Estimated reading time: 3 minutes, 8 seconds

I’m on the right track, baby

I was born this way

–Lady Gaga

It was day two of my second year of teaching high school geometry, and already I had been called for a parent meeting in the principal’s office. I was a bit worried. What on earth could a parent have issues with already?

Mrs. X sat with her 14-year-old son across the desk from the principal. I shook her hand and took the chair next to her. The principal handed me a copy of my geometry class syllabus that I’d sent home with all of my students during the first day of class. Like every other class syllabus at this particular school, mine included class rules, the grading system, a list of general objectives and the obligatory notice that I’d be following all other relevant objectives outlined by the Commonwealth of Virginia.

“Mrs. X has some questions about your syllabus,” he said, turning the meeting over to her.

“I don’t understand what this objective is,” Ms. X said, pointing to her copy of the syllabus and then reading aloud: “‘Students will use their intuitive understanding of geometry to understand new concepts.’ What does ‘intuitive’ mean? Are you going to hypnotize my son?”

I instantly relaxed. Clearly, I was dealing with an over-zealous, perhaps under-educated parent, who had been listening to too much right-wing radio (which in the early 1990s was railing against witchcraft in the classrooms). I might think she was crazy, but I could handle this.

I calmly explained that all students come into my class with a basic understanding of shapes and the laws of geometry. I needed my students to tap into this intuitive understanding so that we could build on skills they already had.

In short: These kids already knew something about geometry, and as a professional educator, I was going to take advantage of that.

What I didn’t realize was that my heartfelt theory was not proven fact. But in April of this year, the *Proceedings of the National Academy of Sciences* published a study that does just that. Here’s the gist:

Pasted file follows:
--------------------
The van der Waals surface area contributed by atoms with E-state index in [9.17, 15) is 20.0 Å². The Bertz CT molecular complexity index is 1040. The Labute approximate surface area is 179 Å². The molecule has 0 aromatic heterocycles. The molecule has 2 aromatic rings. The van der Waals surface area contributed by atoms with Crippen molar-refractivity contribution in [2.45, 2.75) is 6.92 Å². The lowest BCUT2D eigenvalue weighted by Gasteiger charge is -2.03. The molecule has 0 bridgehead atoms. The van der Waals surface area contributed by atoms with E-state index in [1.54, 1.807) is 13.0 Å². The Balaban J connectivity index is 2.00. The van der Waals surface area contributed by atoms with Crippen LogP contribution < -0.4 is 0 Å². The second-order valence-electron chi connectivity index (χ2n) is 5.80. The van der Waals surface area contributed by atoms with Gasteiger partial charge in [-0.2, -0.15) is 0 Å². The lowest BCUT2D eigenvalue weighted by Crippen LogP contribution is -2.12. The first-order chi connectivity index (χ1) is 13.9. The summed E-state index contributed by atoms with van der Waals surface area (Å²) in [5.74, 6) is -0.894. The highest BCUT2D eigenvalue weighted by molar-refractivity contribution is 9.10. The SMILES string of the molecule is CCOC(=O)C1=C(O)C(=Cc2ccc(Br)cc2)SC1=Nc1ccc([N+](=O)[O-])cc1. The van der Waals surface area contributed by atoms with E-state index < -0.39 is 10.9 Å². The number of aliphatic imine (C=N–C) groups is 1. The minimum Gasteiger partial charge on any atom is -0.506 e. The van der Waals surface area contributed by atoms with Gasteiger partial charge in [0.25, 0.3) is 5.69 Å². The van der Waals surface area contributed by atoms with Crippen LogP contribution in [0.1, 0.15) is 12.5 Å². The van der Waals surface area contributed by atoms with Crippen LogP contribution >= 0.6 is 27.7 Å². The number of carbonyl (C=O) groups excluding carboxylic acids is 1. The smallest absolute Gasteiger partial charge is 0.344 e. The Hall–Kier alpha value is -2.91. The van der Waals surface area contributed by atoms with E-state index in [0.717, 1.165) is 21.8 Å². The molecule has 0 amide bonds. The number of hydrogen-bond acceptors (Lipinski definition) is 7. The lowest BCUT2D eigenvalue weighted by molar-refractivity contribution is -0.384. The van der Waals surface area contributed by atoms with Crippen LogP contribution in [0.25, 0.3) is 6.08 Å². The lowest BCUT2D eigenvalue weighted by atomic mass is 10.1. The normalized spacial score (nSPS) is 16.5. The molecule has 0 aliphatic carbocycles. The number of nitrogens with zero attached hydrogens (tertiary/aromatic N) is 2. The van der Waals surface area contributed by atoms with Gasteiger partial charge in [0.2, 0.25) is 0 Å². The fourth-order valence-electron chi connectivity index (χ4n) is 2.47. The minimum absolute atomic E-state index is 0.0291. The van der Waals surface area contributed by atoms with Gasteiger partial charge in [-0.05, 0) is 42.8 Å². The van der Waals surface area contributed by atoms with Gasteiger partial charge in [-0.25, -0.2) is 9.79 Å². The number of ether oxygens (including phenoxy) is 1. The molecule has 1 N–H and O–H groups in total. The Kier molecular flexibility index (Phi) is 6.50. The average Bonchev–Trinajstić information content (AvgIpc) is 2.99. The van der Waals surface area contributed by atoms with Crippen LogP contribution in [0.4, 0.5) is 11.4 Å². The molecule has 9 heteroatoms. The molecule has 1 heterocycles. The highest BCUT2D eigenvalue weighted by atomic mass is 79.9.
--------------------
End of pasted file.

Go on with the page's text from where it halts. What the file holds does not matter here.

French researcher, Pierre Pica discovered that members of the Amazon Mundurucu tribe have a basic understanding of geometric principles–*even though they aren’t schooled in the subject and their language contains very few geometric terms.* In other words, geometry is innate.

In fact, Pica found that French and U.S. students and adults did not perform as well on the tests as their Mundurucu brethren. Turns out formal education may get in the way of our natural abilities.

“Euclidean geometry, inasmuch as it concerns basic objects such as points and lines on a plane, is a cross-cultural universal that results from the inherent properties of the human mind as it develops in its natural environment,” the researchers wrote.

Bla, bla, bla, and something about points and lines.

Not to toot my own horn or anything, but what this means is I was right all those years ago. We may not have been born with Euclid’s brain, but we do, at the very least, pick up his discoveries just by interacting with our world, rather than sitting in a high school classroom.

Actually, the philosopher Immanuel Kant said as much when he was doing his thing in the 18th century, so this isn’t a new idea at all. But many students (and parents) didn’t get that memo.

The bottom line: aside from uncommon processing and learning differences, there’s no reason that you can’t do ordinary geometry. More than likely, any obstacles you face are rooted in fear or stubbornness.

And I, for one, won’t let you get away with that.

Mary Helen Dellinger says

Geometry seemed to be the only math class in high school that I ever understood. And I think you are right – I did go into that class already possessing some basic understanding of it. The teacher helped by making it fun to learn, but I like it so much better than algebra – which could never seem to grasp.

Gina says

I wonder if there is a relation between Myers Briggs Type Indicator, Intuitive-Sensing, and the choice to pursue mathematics?

misanthropope says

david hilbert was very careful about the conflation of the standard ways of visualizing geometric objects, with geometry itself.

visual-spatial reasoning is an important component of intelligence, but it is not geometry. geometry comes from the pre-frontal lobes.

Laura says

Misanthropope,

I’d like to hear more about what you mean. Who is David Hilbert? And are you saying that the authors of this study were conflating visual-spatial reasoning with geometry? If so, I think that’s a fair point. Likewise, without visual-spatial reasoning, I think it’s fair to say learning geometry is difficult at best. While we can’t actually visualize a point, line or plane, visualizing something similar is quite useful.

Laura

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